Home > Features > In Two Minutes: Ken Loach

In Two Minutes: Ken Loach

We give you a quick guide to relevant filmmaking voices you should know about. This week we focus on an award winning British filmmaker whose films are known to speak about the have-nots of society

Sucheta Chakraborty Sucheta Chakraborty

March 20, 2017 | 01:03 PM

Ken Loach, Asghar Farhadi, Maren Ade, Cristian Mungiu, I, Daniel Blake, Sucheta Chakraborty, In Two Minutes,

Name: Ken Loach

Place of birth: Nuneaton, Warwickshire, England

Films include: I, Daniel Blake; The Angel’s Share; Route Irish; Looking for Eric; The Wind That Shakes the Barley; Tickets (with Abbas Kiarostami and Ermanno Olmi); Sweet Sixteen; Carla’s Song; Riff-Raff; Kes; Poor Cow; Cathy Come Home (television drama).  

Accolades: The Palme d’Or in 2016 and the BAFTA for Best British Film in 2017 for I, Daniel Blake, Palme d’Or for The Wind That Shakes the Barley in 2006, the Cannes Special Jury Prize for Raining Stones and Hidden Agenda in 1993 and 1990 respectively, the Golden Lion for Lifetime Achievement in 1994, among others.

Contemporaries: Filmmakers like Mike Leigh and Terence Davies whose works, like Loach’s, show influences of the British New Wave. 

His films are about...: working class life. Set often in Britain’s northern industrial belt, Loach’s films feature the dispossessed, the have-nots of society, deprived of proper education or the right to social benefits. Strongly criticising the Thatcher era, these films typically feature blue-collar heroes who struggle with issues like unemployment and poor working conditions, overcrowding and homelessness and repeatedly face the injustices of capitalism and bureaucracy.    

Style: Loach employs an unsentimental and self-effacing camera that essentially documents. Following new wave traditions, he prefers real locations and the use of natural light. Authenticity is all-important – characters are always identified with specific places and his actors, many of them non-professionals, are often cast so that their on-screen selves mirror their real lives. Loach is known to shoot chronologically and to keep from sharing the whole script with his actors in order to elicit spontaneous reactions.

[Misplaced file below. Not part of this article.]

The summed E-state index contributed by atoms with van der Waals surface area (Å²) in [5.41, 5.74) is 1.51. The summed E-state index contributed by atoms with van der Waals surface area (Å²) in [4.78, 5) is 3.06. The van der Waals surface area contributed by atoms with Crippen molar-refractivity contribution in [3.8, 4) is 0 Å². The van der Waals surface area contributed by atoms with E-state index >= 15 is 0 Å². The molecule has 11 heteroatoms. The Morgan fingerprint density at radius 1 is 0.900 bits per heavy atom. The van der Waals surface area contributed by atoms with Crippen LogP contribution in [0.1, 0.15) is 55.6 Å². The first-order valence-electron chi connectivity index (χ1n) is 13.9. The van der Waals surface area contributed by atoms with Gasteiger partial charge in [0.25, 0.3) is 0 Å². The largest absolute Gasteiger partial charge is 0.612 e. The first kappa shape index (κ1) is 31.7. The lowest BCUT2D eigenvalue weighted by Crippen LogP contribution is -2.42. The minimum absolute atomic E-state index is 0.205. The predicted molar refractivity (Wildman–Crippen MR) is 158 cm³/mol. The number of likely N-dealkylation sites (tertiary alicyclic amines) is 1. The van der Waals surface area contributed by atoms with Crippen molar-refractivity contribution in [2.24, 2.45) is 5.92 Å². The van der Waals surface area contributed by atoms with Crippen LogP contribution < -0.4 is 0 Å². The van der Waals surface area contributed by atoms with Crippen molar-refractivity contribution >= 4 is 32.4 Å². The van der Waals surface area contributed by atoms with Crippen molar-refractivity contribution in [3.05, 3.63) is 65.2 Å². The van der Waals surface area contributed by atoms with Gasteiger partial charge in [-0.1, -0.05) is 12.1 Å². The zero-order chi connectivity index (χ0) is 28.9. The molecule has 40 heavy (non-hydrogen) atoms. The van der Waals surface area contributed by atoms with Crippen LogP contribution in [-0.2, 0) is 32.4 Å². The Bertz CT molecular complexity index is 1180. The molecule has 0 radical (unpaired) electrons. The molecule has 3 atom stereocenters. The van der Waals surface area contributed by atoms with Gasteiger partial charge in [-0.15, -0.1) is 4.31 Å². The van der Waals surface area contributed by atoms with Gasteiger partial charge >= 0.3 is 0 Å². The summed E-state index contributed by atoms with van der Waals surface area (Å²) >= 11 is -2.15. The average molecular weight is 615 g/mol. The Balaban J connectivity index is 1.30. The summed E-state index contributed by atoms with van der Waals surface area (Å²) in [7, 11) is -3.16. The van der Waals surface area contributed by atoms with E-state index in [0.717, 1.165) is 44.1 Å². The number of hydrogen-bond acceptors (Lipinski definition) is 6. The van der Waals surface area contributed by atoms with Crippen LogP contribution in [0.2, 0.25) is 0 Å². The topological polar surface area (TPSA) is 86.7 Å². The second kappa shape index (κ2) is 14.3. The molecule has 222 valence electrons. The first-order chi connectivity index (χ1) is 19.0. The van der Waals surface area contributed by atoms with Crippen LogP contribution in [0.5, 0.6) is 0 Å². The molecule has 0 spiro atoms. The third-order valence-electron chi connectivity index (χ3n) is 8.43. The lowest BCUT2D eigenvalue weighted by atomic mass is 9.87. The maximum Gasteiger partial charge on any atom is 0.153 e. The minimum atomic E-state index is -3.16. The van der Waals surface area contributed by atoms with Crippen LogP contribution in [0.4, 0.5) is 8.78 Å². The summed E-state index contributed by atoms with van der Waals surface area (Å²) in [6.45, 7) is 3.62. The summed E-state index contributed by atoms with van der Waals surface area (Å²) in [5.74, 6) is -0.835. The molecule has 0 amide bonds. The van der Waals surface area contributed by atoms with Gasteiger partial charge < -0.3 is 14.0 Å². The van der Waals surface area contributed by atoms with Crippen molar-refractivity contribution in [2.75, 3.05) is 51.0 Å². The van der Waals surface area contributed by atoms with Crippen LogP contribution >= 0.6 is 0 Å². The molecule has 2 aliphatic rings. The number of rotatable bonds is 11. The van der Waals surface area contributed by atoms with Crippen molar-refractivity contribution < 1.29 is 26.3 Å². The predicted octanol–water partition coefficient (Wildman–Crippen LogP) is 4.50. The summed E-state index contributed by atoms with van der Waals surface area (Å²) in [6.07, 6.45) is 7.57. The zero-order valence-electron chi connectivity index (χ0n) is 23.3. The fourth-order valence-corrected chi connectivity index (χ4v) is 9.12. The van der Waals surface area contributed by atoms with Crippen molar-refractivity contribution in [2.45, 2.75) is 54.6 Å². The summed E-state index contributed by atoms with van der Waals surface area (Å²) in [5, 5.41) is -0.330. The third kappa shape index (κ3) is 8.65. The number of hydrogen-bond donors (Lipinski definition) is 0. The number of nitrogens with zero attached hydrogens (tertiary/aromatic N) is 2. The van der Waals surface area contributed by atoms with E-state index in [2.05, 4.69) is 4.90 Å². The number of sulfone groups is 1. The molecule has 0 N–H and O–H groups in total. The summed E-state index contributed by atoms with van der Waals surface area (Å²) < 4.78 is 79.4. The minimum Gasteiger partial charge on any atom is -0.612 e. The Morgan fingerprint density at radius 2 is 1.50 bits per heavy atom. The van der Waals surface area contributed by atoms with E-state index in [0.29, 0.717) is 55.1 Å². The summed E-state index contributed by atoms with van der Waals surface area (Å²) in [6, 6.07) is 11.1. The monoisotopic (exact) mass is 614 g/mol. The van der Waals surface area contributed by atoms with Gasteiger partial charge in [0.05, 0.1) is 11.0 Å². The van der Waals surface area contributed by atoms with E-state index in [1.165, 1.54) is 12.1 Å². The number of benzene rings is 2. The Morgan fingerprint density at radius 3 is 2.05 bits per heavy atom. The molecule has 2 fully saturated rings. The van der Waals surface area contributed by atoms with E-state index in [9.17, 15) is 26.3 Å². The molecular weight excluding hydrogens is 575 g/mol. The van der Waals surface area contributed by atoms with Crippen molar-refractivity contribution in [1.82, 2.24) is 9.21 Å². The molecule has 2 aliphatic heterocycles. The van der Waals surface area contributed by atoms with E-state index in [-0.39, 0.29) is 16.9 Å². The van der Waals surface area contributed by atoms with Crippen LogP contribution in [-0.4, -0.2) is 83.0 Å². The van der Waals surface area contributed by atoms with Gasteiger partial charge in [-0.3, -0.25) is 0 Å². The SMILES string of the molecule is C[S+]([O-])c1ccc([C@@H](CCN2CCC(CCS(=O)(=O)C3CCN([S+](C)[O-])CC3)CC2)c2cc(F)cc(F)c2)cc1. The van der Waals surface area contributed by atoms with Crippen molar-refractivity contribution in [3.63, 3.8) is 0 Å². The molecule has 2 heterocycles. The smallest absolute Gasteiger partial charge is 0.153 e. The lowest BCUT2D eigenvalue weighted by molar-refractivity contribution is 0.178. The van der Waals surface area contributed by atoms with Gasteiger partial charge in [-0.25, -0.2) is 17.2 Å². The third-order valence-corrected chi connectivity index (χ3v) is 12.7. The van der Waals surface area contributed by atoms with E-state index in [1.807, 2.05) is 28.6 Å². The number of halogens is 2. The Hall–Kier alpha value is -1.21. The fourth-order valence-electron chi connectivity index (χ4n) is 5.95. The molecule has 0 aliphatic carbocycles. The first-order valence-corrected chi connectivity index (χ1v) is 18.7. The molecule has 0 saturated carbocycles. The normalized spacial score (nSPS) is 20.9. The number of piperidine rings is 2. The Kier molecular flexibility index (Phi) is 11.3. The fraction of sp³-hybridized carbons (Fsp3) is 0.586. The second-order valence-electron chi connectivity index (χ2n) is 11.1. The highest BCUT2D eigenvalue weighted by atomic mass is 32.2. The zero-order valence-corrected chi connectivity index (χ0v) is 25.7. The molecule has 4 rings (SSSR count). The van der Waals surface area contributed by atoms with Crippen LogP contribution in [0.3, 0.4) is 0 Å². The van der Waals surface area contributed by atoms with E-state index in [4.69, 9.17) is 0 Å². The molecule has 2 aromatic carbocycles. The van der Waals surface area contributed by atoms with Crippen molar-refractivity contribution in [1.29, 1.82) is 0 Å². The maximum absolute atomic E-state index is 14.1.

Set often in Britain’s northern industrial belt, Loach’s films feature the dispossessed, the have-nots of society, deprived of proper education or the right to social benefits

Genre: Social realism, where fiction and documentary modes merge seamlessly to expose and comment on socio-political realities.  

Frequently associates with: Screenwriter Paul Laverty with whom he has collaborated on more than 10 films and who wrote both his Palme d’Or winners.

The first film you should see: The Angel’s Share, a funny and uplifting film–unusually so for Loach–where a whiskey heist in a distillery in the Scottish Highlands, offers ex-con Robbie a much-needed escape from a violent past, the chance of redemption and a better future. While Loach’s concerns with a generation of urban working class youth battling unemployment and the effects of alcohol and drug abuse are at the centre, the film unlike most others offers a way out. Hope, and the joys of friendship and collective pursuit are celebrated. Like its title which poetically alludes to the 2 per cent of whiskey that evaporates as it ages in the cask, the film resonates with a sense of the magical and this in turn stems from its idea of setting free.    

Fun fact: Ken Loach’s son, Jim, is also a director whose first film Oranges and Sunshine came out in 2011.

Quote: “Depression is for the middle class. The rest of us get an early start in the morning” – Stevie (Robert Carlyle) to his girlfriend Susan (Emer McCourt) in Riff-Raff.